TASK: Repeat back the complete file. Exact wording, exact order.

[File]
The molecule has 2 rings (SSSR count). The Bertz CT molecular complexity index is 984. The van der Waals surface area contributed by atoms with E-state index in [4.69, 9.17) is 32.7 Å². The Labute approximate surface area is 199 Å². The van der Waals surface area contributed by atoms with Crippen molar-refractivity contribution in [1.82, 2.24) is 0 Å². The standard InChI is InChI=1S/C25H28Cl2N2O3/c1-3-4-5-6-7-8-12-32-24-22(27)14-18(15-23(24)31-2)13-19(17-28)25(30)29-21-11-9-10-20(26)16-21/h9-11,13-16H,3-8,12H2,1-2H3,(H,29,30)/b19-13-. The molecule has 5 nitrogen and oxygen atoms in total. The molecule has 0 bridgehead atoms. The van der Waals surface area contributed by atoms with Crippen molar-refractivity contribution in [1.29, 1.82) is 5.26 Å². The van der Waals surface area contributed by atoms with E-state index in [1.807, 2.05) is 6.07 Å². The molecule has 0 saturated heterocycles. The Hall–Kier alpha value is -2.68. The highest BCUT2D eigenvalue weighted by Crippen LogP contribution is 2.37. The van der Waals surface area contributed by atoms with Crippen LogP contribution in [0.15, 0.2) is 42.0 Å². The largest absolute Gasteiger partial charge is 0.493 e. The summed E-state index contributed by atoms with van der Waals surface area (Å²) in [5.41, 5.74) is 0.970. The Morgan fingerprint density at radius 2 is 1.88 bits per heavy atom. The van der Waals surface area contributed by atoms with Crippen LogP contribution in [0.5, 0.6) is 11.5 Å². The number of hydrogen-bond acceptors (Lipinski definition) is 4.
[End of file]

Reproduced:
The molecule has 2 rings (SSSR count). The Bertz CT molecular complexity index is 984. The van der Waals surface area contributed by atoms with E-state index in [4.69, 9.17) is 32.7 Å². The Labute approximate surface area is 199 Å². The van der Waals surface area contributed by atoms with Crippen molar-refractivity contribution in [1.82, 2.24) is 0 Å². The standard InChI is InChI=1S/C25H28Cl2N2O3/c1-3-4-5-6-7-8-12-32-24-22(27)14-18(15-23(24)31-2)13-19(17-28)25(30)29-21-11-9-10-20(26)16-21/h9-11,13-16H,3-8,12H2,1-2H3,(H,29,30)/b19-13-. The molecule has 5 nitrogen and oxygen atoms in total. The molecule has 0 bridgehead atoms. The van der Waals surface area contributed by atoms with Crippen molar-refractivity contribution in [1.29, 1.82) is 5.26 Å². The van der Waals surface area contributed by atoms with E-state index in [1.807, 2.05) is 6.07 Å². The molecule has 0 saturated heterocycles. The Hall–Kier alpha value is -2.68. The highest BCUT2D eigenvalue weighted by Crippen LogP contribution is 2.37. The van der Waals surface area contributed by atoms with Crippen LogP contribution in [0.15, 0.2) is 42.0 Å². The largest absolute Gasteiger partial charge is 0.493 e. The summed E-state index contributed by atoms with van der Waals surface area (Å²) in [5.41, 5.74) is 0.970. The Morgan fingerprint density at radius 2 is 1.88 bits per heavy atom. The van der Waals surface area contributed by atoms with Crippen LogP contribution in [0.5, 0.6) is 11.5 Å². The number of hydrogen-bond acceptors (Lipinski definition) is 4.